Wednesday, August 25, 2010

High Performance vs. Business as Usual - The Secret

When I lived in Vero Beach, Florida, a good friend of mine owned one of the best restaurants in town. It had a loyal clientèle and thrived - until Hurricanes Francis and Jeanne struck in 2004, that is. I once asked her what was the hardest part of running a successful restaurant. Her answer surprised me. It wasn't the hurricanes. It was finding reliable employees. I was familiar with some of her waiters. I thought they were excellent. But apparently from time to time they simply wouldn't show up for work.

Of course she needed a lot more from her wait staff than showing up for work. Wealthy patrons can be demanding. They have refined tastes, and they like to be treated a certain way. On a busy night, impressing the diners can be exceedingly difficult.

If all a manager ever wanted was a staff of employees who come to work on time and do what’s specified in their job descriptions, you could just manage them the way you do anything else, such as funds, tools, equipment, supplies, etc. You wouldn’t need people skills.

But my friend was no different from any other manager. What she wanted was for them to bring their best efforts, night after night.

People have talent. They have energy. They have the potential to be creative. They can be optimistic, patient, persistent, and a lot of other things as they work through tough challenges.

But the problem is, even if they’re capable of delivering this kind of effort, they don’t have to. There’s a certain level of performance — and they know what it is — that’s written down somewhere. To keep their jobs, that’s what they have to do. When the boss tells them what's required, that’s what they have to do. This level of effort is what managers recognize as “business as usual.” It’s not the extraordinary performance people are capable of.

What managers want most are things that can’t be specified or measured: confidence, compassion, commitment, composure, optimism, decisiveness, and dozens of other aspects of performance. You can’t demand these things, you can't measure them, and you can’t hold people accountable for them.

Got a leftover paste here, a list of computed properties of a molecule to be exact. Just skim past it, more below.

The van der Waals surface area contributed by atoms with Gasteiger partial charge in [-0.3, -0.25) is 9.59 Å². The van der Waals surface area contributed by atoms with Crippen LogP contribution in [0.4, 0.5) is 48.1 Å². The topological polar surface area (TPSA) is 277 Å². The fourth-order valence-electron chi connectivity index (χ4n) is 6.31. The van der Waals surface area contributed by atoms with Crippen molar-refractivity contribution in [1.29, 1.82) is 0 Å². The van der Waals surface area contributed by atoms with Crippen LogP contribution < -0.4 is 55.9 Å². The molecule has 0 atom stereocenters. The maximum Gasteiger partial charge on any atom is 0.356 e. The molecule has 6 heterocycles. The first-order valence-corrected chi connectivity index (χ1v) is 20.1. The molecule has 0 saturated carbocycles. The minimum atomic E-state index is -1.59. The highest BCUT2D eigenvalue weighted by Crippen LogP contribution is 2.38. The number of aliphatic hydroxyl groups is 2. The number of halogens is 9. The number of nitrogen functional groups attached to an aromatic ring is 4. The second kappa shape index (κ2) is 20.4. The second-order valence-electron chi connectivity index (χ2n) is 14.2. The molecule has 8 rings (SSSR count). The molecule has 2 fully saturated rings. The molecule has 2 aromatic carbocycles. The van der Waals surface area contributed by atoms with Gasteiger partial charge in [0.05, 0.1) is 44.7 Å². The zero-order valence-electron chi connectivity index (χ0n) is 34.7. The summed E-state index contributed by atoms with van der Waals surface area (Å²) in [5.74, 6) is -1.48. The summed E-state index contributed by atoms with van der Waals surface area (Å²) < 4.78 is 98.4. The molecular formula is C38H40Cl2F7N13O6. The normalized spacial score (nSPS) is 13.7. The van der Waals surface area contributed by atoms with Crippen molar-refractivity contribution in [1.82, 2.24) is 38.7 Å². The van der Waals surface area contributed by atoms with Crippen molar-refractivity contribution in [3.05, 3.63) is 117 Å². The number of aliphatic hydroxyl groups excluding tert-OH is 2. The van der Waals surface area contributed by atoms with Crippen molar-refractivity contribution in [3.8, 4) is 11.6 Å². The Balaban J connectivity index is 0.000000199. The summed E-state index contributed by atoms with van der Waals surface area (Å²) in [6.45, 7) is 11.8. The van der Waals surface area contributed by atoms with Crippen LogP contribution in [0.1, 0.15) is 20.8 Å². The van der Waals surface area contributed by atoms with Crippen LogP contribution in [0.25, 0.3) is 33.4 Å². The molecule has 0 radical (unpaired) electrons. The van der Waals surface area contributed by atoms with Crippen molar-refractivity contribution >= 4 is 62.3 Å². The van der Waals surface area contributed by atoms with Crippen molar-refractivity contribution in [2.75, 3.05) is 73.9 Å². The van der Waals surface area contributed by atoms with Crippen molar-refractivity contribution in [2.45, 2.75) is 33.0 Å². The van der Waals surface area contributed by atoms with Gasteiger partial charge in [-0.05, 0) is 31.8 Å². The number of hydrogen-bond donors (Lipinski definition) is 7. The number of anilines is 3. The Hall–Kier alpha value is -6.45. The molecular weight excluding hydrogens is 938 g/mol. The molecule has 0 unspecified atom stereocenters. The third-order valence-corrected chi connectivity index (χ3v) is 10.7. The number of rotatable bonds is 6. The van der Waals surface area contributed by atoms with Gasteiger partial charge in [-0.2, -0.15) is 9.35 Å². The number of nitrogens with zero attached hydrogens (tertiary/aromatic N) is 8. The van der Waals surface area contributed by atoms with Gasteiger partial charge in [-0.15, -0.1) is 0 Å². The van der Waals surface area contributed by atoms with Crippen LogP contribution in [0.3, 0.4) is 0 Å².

To get this kind of high performance, you have to lead people. You have to grow them into the kind of team members who willingly do these things. You have to inspire them to do it. You have to support them and encourage them. Eventually, when they know the leader, like the leader, respect the leader and trust the leader, then they may choose to give that level of effort. And if they do, day in and day out, work will become very satisfying to them. And of course it will be satisfying to the manager.

Have you ever had a boss you admired and trusted so much that you’d do anything for him? Someone who gave you the responsibility, authority, freedom of action, and recognition you felt you deserved? Did you love coming to work every day because you knew your boss believed in you? If so, you wanted to do your best for him, even though you knew you could just get by doing what was required.

Or maybe you had a “problem boss,” someone who wasn't very good with people and who micro-managed. Maybe this manager was self-serving or had questionable ethics. If so, then you know you never felt the desire to contribute what you were capable of.

That’s why learning how to lead effectively is so important. It's one of the secrets of management. The very things you need most from employees are the things you can't make them do. All employees are in on the secret. But in all too many cases, their bosses aren't.

Post by Dennis E. Coates, Ph.D., Copyright 2010. Building Personal Strength .

1 comment:

Sarcastic Bastard said...

I've had both kinds of bosses. I certainly prefer the non-micro managing kind. I would have jumped through hoops for the good bosses I've had.